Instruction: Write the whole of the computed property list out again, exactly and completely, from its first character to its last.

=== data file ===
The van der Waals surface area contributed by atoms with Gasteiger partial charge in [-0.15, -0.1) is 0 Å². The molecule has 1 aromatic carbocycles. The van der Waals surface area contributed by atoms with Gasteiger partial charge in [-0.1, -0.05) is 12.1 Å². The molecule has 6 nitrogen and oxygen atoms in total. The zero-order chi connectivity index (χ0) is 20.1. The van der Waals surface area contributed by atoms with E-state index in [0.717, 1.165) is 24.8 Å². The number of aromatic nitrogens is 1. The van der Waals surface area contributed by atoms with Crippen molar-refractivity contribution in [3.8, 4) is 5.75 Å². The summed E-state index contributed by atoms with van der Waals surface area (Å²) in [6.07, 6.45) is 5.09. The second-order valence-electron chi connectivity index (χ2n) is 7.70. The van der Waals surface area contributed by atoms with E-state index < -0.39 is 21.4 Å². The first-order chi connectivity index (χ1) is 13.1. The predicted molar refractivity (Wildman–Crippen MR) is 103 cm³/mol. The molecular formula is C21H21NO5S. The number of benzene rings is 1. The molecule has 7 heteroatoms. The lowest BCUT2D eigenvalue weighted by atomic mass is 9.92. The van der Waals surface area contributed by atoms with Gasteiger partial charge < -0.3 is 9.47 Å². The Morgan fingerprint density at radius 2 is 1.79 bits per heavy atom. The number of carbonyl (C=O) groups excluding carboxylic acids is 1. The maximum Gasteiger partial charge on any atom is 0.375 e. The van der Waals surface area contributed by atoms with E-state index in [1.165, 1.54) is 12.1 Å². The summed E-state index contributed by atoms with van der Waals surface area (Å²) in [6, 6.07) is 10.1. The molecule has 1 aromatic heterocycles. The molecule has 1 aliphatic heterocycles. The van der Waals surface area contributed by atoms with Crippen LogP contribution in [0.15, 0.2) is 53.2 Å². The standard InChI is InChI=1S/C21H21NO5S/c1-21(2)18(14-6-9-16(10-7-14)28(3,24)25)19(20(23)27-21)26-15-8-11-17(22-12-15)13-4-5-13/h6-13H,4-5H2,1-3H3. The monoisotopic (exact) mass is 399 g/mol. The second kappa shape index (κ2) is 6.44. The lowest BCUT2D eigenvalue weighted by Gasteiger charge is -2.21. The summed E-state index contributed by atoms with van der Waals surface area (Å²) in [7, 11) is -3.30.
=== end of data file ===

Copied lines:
The van der Waals surface area contributed by atoms with Gasteiger partial charge in [-0.15, -0.1) is 0 Å². The molecule has 1 aromatic carbocycles. The van der Waals surface area contributed by atoms with Gasteiger partial charge in [-0.1, -0.05) is 12.1 Å². The molecule has 6 nitrogen and oxygen atoms in total. The zero-order chi connectivity index (χ0) is 20.1. The van der Waals surface area contributed by atoms with E-state index in [0.717, 1.165) is 24.8 Å². The number of aromatic nitrogens is 1. The van der Waals surface area contributed by atoms with Crippen molar-refractivity contribution in [3.8, 4) is 5.75 Å². The summed E-state index contributed by atoms with van der Waals surface area (Å²) in [6.07, 6.45) is 5.09. The second-order valence-electron chi connectivity index (χ2n) is 7.70. The van der Waals surface area contributed by atoms with E-state index < -0.39 is 21.4 Å². The first-order chi connectivity index (χ1) is 13.1. The predicted molar refractivity (Wildman–Crippen MR) is 103 cm³/mol. The molecular formula is C21H21NO5S. The number of benzene rings is 1. The molecule has 7 heteroatoms. The lowest BCUT2D eigenvalue weighted by atomic mass is 9.92. The van der Waals surface area contributed by atoms with Gasteiger partial charge < -0.3 is 9.47 Å². The Morgan fingerprint density at radius 2 is 1.79 bits per heavy atom. The number of carbonyl (C=O) groups excluding carboxylic acids is 1. The maximum Gasteiger partial charge on any atom is 0.375 e. The van der Waals surface area contributed by atoms with E-state index in [1.165, 1.54) is 12.1 Å². The summed E-state index contributed by atoms with van der Waals surface area (Å²) in [6, 6.07) is 10.1. The molecule has 1 aromatic heterocycles. The molecule has 1 aliphatic heterocycles. The van der Waals surface area contributed by atoms with Crippen LogP contribution in [0.15, 0.2) is 53.2 Å². The standard InChI is InChI=1S/C21H21NO5S/c1-21(2)18(14-6-9-16(10-7-14)28(3,24)25)19(20(23)27-21)26-15-8-11-17(22-12-15)13-4-5-13/h6-13H,4-5H2,1-3H3. The monoisotopic (exact) mass is 399 g/mol. The second kappa shape index (κ2) is 6.44. The lowest BCUT2D eigenvalue weighted by Gasteiger charge is -2.21. The summed E-state index contributed by atoms with van der Waals surface area (Å²) in [7, 11) is -3.30.